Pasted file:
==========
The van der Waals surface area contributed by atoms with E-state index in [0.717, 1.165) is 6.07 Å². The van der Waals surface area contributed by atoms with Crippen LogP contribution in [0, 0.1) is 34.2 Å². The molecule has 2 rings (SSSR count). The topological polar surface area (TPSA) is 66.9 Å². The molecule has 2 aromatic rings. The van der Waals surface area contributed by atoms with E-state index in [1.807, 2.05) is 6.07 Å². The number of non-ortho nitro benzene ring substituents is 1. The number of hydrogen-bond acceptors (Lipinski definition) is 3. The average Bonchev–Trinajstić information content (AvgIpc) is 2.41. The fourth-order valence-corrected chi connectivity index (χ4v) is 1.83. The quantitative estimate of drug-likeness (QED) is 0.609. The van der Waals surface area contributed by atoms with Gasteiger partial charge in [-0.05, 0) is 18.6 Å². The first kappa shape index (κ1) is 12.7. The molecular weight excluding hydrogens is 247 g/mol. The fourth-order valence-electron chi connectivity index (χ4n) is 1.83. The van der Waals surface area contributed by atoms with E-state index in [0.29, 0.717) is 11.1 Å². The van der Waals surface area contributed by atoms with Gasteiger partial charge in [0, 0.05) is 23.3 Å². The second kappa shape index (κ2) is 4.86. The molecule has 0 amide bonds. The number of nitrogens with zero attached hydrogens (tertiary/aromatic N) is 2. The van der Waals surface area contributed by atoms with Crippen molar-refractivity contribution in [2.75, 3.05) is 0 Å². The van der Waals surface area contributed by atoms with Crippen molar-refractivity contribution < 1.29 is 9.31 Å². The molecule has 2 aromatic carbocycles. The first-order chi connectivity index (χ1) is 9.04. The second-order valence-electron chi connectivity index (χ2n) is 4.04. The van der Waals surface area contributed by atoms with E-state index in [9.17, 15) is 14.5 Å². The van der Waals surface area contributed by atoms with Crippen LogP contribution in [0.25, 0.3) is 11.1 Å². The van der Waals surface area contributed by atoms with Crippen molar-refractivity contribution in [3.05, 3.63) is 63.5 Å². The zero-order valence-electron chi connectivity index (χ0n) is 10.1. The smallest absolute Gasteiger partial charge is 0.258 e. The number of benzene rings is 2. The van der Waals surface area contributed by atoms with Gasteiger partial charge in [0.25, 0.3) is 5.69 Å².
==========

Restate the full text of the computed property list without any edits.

The van der Waals surface area contributed by atoms with E-state index in [0.717, 1.165) is 6.07 Å². The van der Waals surface area contributed by atoms with Crippen LogP contribution in [0, 0.1) is 34.2 Å². The molecule has 2 rings (SSSR count). The topological polar surface area (TPSA) is 66.9 Å². The molecule has 2 aromatic rings. The van der Waals surface area contributed by atoms with E-state index in [1.807, 2.05) is 6.07 Å². The number of non-ortho nitro benzene ring substituents is 1. The number of hydrogen-bond acceptors (Lipinski definition) is 3. The average Bonchev–Trinajstić information content (AvgIpc) is 2.41. The fourth-order valence-corrected chi connectivity index (χ4v) is 1.83. The quantitative estimate of drug-likeness (QED) is 0.609. The van der Waals surface area contributed by atoms with Gasteiger partial charge in [-0.05, 0) is 18.6 Å². The first kappa shape index (κ1) is 12.7. The molecular weight excluding hydrogens is 247 g/mol. The fourth-order valence-electron chi connectivity index (χ4n) is 1.83. The van der Waals surface area contributed by atoms with E-state index in [0.29, 0.717) is 11.1 Å². The van der Waals surface area contributed by atoms with Gasteiger partial charge in [0, 0.05) is 23.3 Å². The second kappa shape index (κ2) is 4.86. The molecule has 0 amide bonds. The number of nitrogens with zero attached hydrogens (tertiary/aromatic N) is 2. The van der Waals surface area contributed by atoms with Crippen molar-refractivity contribution in [2.75, 3.05) is 0 Å². The van der Waals surface area contributed by atoms with Crippen molar-refractivity contribution < 1.29 is 9.31 Å². The molecule has 2 aromatic carbocycles. The first-order chi connectivity index (χ1) is 9.04. The second-order valence-electron chi connectivity index (χ2n) is 4.04. The van der Waals surface area contributed by atoms with E-state index in [9.17, 15) is 14.5 Å². The van der Waals surface area contributed by atoms with Crippen LogP contribution in [0.25, 0.3) is 11.1 Å². The van der Waals surface area contributed by atoms with Crippen molar-refractivity contribution in [3.05, 3.63) is 63.5 Å². The zero-order valence-electron chi connectivity index (χ0n) is 10.1. The smallest absolute Gasteiger partial charge is 0.258 e. The number of benzene rings is 2. The van der Waals surface area contributed by atoms with Gasteiger partial charge in [0.25, 0.3) is 5.69 Å².